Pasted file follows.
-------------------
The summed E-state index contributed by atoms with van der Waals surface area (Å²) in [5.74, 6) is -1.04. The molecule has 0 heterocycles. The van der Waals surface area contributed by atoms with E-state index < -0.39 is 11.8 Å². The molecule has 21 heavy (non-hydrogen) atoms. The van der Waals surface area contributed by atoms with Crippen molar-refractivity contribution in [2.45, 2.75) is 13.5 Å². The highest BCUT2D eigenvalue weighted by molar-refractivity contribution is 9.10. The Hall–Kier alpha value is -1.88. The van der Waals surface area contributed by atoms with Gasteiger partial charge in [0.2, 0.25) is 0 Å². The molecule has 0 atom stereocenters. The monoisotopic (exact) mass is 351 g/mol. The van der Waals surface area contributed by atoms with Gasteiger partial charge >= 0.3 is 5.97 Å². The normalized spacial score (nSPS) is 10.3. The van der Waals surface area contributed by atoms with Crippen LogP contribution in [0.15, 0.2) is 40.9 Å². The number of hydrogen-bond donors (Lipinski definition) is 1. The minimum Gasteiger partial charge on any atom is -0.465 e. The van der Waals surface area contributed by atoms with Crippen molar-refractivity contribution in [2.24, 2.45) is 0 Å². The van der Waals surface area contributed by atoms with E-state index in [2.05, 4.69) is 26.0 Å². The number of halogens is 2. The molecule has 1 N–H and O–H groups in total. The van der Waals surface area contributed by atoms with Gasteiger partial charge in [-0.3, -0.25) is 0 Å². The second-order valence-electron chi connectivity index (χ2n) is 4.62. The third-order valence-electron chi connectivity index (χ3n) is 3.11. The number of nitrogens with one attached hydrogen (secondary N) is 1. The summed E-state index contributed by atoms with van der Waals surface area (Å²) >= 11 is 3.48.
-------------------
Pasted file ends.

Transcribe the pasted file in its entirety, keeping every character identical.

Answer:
The summed E-state index contributed by atoms with van der Waals surface area (Å²) in [5.74, 6) is -1.04. The molecule has 0 heterocycles. The van der Waals surface area contributed by atoms with E-state index < -0.39 is 11.8 Å². The molecule has 21 heavy (non-hydrogen) atoms. The van der Waals surface area contributed by atoms with Crippen molar-refractivity contribution in [2.45, 2.75) is 13.5 Å². The highest BCUT2D eigenvalue weighted by molar-refractivity contribution is 9.10. The Hall–Kier alpha value is -1.88. The van der Waals surface area contributed by atoms with Gasteiger partial charge in [0.2, 0.25) is 0 Å². The molecule has 0 atom stereocenters. The monoisotopic (exact) mass is 351 g/mol. The van der Waals surface area contributed by atoms with Gasteiger partial charge >= 0.3 is 5.97 Å². The normalized spacial score (nSPS) is 10.3. The van der Waals surface area contributed by atoms with Crippen LogP contribution in [0.15, 0.2) is 40.9 Å². The number of hydrogen-bond donors (Lipinski definition) is 1. The minimum Gasteiger partial charge on any atom is -0.465 e. The van der Waals surface area contributed by atoms with Crippen molar-refractivity contribution in [2.24, 2.45) is 0 Å². The van der Waals surface area contributed by atoms with E-state index in [2.05, 4.69) is 26.0 Å². The number of halogens is 2. The molecule has 1 N–H and O–H groups in total. The van der Waals surface area contributed by atoms with Gasteiger partial charge in [-0.3, -0.25) is 0 Å². The second-order valence-electron chi connectivity index (χ2n) is 4.62. The third-order valence-electron chi connectivity index (χ3n) is 3.11. The number of nitrogens with one attached hydrogen (secondary N) is 1. The summed E-state index contributed by atoms with van der Waals surface area (Å²) >= 11 is 3.48.